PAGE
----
In the EF English Proficiency Index (EF EPI), Singapore is rated 12th one place lower than Malaysia (11th) with other countries in the region Hong Kong (22nd), Indonesia (25th) and Vietnam (28th) featuring lower down the list. I am sure most Malaysian’s will be very pleased to read this due to the natural rivalry between the two countries on either side of the causeway.
The EF English Proficiency Index is a study that is aimed at ranking countries by the English competence of adults within that country (in countries that are not native speaking countries). Produced by a global training company, with data collected from over 2 million results (from 58 countries), the most recent study was completed at the end of 2013.
The general conclusion from the study is that the English capability levels are changing at different levels and in some areas are declining. In general, Europe speaks the best English with Latin America speaking the worst. Interestingly, the size of investment in English education and training does not always correspond to the amount of progress made over time.
Studies like the EF English Proficiency Index will always be discredited, largely because the participants are self-selected. It is online and therefore assumes the use of the internet. Therefore people from rural communities (who will have a lower level of English) are less likely to take the test. Having said this, this ‘online assessment factor’ probably increases the validity of the test when looking at working professionals as they all will have access to the internet. Regardless, it is one of the few barometers for comparing English skills throughout the world.
Looking at the results, it is surprising to see that the Philippines does not feature in the survey as it is a hub for off shore service, shared service and Business process centers largely to the strength of the English speakers in the country (and the affordability). Hopefully in next years study it will be included. Other surprises in the test are Thailand’s position of 55th. This is below all other East Asian countries and all South American countries (except Panama). It is hard to believe that the average person in Bangkok is that far behind the average person in Seoul or Beijing. The two great giants of India and China are positioned 21st and 34th respectively.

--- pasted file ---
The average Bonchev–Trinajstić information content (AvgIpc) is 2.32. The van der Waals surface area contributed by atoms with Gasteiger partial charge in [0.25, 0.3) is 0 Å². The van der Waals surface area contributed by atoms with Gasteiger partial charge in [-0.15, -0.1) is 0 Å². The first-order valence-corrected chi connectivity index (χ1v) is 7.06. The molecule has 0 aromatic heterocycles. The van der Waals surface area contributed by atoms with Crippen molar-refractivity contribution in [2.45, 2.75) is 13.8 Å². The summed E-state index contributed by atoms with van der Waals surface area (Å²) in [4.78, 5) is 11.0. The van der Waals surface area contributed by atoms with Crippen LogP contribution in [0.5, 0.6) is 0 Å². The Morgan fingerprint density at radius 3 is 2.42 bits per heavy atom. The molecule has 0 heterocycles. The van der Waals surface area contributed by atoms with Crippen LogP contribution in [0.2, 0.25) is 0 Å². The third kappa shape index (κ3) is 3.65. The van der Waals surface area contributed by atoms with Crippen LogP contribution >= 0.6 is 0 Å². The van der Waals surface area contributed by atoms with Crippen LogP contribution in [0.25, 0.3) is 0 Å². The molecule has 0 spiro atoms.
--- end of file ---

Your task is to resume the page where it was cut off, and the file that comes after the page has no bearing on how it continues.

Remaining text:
When evaluating the study, Kazakstan seems to have had the greatest improvement in English proficiency between 2007 and 2013 with Vietnam and Turkey also featuring highly in English advancement.
In final observation of the study, not surprisingly the northern European countries (Sweden, Netherlands, Norway, Estonia and Denmark) show their supremacy by occupying the top 5 spots with Austria coming in 6th.
Examagram is some time off being able to offer evaluation along these numbers and by the very nature of the product will never be able to give an accurate reflection across society as a whole. The testing service is predominantly used by office based professionals so will give no insight into whether a Taxi driver in Jakarta speaks better English than his counterpart in Shanghai. However, we are able to see some trends in the willingness of companies within each country to test their employees English. In the future we will release more information about this subject but from general observation it can be concluded that businesses from countries like Thailand, Vietnam and China are using Examagram quicker than countries like Singapore and Malaysia. The reasoning for this may be because the English standard in these countries is lower and therefore the English standard cannot be assumed as readily as in Malaysia and Singapore. It will be interesting to see as these countries increase their English proficiency whether the importance will increase in priority for these countries. IF you want to test your English, future employees English or your current work force then please log on to Examagram using your linked in account, as ever we need to let you know it is FREE.